We should also mention that if it’s a new concrete installation, you should wait at least 30 days before applying the sealant. This will allow the concrete to completely cure. Otherwise, the sealant won’t adhere properly to the surface.

Tools And Supplies Needed For Sealing Concrete

Resealing your concrete isn’t too difficult, and doesn’t require a lot of tools. You’ll simply need to clean the surface then apply the sealant.

For cleaning, you should have ready:

  • Broom
  • Deck brush
  • Pressure washer
  • Alkaline degreaser for tougher stains
  • Concrete cleaner
  • Concrete etcher (if recommended by sealant manufacturer)

For applying the new sealant, be sure to purchase:

  • Concrete sealant
  • Paint roller or sprayer
  • Paint pan, if you’ll be using a roller

If you’re changing brands of sealant or the old layer was thick, you may want to remove the old sealant first. This is a more complicated process and you have to know what type of sealant was used. It might be better to hire a professional in this case. If not, be sure to investigate carefully how to strip the old sealant.

Steps to Seal Your Concrete

Weather is an important factor for applying a fresh coat of sealant to your concrete. You’ll need to have three straight dry days with a temperature above 50°F. That means it should stay above 50°, even at night!

Once you find the right weather, your next step is to prepare the surface. Prepping your concrete is essential to making the resealing worthwhile. Without proper preparation, the new sealant will end up trapping dirt and stains underneath. It will also lead to it peeling and flaking quickly.

Sweep the surface off then use the pressure washer to remove any remaining dust and dirt and to get into any areas the broom couldn’t reach. If you don’t have a pressure washer, you can hose it down but be sure to be thorough.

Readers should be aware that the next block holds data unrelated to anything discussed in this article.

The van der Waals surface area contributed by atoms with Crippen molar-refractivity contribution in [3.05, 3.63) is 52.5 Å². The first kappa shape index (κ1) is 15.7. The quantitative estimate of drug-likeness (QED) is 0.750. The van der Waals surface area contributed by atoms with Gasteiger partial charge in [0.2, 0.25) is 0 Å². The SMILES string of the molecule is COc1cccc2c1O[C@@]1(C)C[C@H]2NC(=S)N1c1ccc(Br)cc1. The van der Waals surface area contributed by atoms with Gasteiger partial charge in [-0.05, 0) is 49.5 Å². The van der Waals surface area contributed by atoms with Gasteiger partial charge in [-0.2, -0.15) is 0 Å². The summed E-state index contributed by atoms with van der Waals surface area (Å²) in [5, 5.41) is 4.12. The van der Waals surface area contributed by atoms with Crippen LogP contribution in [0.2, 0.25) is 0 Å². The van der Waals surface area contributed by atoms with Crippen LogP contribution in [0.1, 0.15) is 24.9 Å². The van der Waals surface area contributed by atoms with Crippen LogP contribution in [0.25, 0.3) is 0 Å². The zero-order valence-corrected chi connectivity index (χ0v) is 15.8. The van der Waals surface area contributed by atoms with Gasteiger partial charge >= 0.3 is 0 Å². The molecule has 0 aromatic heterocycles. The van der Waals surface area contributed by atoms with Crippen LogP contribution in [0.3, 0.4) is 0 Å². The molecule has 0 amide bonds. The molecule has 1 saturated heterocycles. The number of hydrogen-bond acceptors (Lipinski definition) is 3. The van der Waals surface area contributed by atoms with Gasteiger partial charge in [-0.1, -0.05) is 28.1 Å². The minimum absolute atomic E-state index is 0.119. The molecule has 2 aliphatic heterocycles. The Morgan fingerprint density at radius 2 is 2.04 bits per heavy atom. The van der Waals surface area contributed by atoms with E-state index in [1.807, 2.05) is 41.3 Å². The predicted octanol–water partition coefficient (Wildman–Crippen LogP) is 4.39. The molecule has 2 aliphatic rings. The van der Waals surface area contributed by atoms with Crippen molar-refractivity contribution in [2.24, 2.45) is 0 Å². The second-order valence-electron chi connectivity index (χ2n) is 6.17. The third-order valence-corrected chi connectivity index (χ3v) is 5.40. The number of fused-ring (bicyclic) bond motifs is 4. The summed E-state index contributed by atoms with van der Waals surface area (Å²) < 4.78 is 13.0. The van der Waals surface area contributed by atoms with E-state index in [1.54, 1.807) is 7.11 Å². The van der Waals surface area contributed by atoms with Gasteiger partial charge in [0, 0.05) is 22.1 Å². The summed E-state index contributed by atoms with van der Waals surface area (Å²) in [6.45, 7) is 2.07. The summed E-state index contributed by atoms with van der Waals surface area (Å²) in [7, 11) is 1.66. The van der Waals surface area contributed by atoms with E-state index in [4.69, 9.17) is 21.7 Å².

driveway with half sealed, half unsealed
Photo by Walkers Concrete, LLC, Cincinnati

If there are any stains or marks on the surface, scrub them up. A mild detergent is fine to use but be sure to rinse it off completely. You can move up to an alkaline degreaser if that doesn’t work. As a rule of thumb, though, always start with the mildest possibility first. Only use harsher chemicals if necessary. The same is true for scrubbing. Only move to a scrubbing tool if your broom or pressure washer aren’t getting the job done.

Using a quality concrete cleaner can help provide the same effect, but you may not need it except for tough grease stains.

Once your surface is clean, you’ll also need to let it dry completely. Some brands of sealant recommend that you etch the surface; be sure to follow the instructions on the etching product and use safety equipment.

When you’re ready to apply the sealant, first stir it well with a paint stirrer. But avoid shaking it since that could lead to air bubbles which would later be transferred to the surface of your concrete.

Fill your sprayer with sealant and apply it slowly and smoothly. Try not to get distracted or focus on one spot because this will lead to an irregular finish. If you use a roller to apply your sealant, again use long, slow strokes to cover every inch. When you wet the roller again, overlap the last section a bit to cover up any places where the thinner became too thin. This will also help blend the strokes so there won’t be an obvious start-and-stop look.